March 10, 2010
Federal Parliament has been told the rural health workforce is in crisis with governments relying on overseas trained doctors as a stopgap measure to fill the void caused by the lack of a long-term solution to overcome chronic doctor shortages in regional communities.
The Nationals Member for Gippsland Darren Chester raised the issue after meeting with the President of the Rural Doctors Association of Australia (RDAA) Nola Maxfield. Mr Chester told Parliament that rather than relying on overseas trained doctors to fill the void, there needs to be a focus on attracting and retaining Australian trained doctors to rural and regional communities.
“The RDAA reports that at least 1800 additional doctors are urgently required in regional Australia. The critical shortage means that many country families are facing long waits to visit their local GP,” Mr Chester said.
“Overseas trained doctors make up almost 50 per cent of Australia’s rural doctor workforce but I question the moral legitimacy of taking doctors from countries which often have health systems poorer than our own.
“Many of the doctors we are recruiting have an important role to play in improving the health outcomes of their own nations. Recruiting overseas doctors is a stopgap measure that does not overcome the long-term shortage in rural health professionals.
“There needs to be a better system of incentive payments to attract young doctors to rural areas and more support services to make sure that they enjoy the experience and stay for the longer term.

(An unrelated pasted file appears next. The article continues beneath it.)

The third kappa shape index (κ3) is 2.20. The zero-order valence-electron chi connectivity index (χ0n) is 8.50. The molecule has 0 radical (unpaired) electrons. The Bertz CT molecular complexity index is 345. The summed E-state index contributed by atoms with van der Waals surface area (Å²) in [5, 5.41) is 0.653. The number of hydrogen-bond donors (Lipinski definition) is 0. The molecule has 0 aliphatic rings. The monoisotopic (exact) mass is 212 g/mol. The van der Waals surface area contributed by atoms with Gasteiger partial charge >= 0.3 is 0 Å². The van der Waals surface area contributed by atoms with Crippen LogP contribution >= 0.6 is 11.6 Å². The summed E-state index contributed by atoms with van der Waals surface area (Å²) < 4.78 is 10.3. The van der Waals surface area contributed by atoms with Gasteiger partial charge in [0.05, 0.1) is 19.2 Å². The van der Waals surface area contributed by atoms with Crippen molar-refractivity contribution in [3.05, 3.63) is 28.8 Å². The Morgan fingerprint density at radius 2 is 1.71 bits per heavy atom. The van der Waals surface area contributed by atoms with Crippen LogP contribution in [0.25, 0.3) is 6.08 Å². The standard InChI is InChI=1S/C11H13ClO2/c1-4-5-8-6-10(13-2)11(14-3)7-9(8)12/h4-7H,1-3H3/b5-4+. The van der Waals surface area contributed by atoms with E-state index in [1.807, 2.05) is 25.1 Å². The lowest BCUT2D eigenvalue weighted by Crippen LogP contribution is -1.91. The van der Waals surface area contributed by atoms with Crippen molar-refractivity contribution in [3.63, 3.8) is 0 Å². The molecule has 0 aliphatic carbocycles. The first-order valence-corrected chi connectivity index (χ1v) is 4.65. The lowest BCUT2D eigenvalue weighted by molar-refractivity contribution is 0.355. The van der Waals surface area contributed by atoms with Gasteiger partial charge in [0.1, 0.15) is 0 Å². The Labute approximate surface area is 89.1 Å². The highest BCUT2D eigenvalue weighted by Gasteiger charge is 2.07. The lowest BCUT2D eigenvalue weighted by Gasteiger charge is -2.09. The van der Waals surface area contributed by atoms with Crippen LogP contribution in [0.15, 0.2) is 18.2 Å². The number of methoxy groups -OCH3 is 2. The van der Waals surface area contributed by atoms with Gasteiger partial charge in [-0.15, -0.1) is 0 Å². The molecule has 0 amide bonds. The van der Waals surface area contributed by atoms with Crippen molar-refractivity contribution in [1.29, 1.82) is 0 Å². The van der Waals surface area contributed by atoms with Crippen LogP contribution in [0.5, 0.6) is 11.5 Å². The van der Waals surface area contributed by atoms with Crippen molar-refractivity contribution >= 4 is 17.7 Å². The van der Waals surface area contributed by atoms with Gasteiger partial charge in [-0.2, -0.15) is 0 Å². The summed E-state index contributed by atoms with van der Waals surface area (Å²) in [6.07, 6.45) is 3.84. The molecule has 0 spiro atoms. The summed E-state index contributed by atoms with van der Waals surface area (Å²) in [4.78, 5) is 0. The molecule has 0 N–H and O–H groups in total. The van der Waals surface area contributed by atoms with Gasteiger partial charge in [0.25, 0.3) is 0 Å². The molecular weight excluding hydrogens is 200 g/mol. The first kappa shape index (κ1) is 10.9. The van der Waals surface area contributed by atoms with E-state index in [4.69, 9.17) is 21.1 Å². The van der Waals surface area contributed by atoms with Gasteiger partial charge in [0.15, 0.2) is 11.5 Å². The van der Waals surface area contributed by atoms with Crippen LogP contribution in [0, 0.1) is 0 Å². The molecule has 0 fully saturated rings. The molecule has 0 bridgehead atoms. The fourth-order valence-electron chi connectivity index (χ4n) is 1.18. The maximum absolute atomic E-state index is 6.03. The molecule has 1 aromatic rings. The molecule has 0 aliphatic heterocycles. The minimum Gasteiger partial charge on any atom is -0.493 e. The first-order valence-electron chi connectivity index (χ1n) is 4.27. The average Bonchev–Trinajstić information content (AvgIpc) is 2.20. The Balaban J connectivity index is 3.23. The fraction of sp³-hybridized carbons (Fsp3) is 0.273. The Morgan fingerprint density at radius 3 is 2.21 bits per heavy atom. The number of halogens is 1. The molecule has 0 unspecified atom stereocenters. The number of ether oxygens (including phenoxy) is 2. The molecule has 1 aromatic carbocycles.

“With the increased number of young medical students currently in training … we have an opportunity to do everything in our power to make sure that at least a reasonable number choose rural practice.”
Mr Chester said he was receiving constant reports from local residents that access to health services in Gippsland was a growing area of concern.
“I accept that providing quality health services to all Australians, regardless of their postcodes is an enormous challenge. But as we have seen repeatedly, the State Labor administrations are simply not up to the job,” Mr Chester told Parliament.
“They have failed miserably in New South Wales and there is plenty of room for improvement in Victoria.
“The Prime Minister has flagged taking control away from his State Labor colleagues but there’s nothing in the plan so far that addresses the crisis in the rural doctor workforce.
“Unless there’s an incentive package to target regional areas, it will do nothing to improve services or reduce waiting lists.”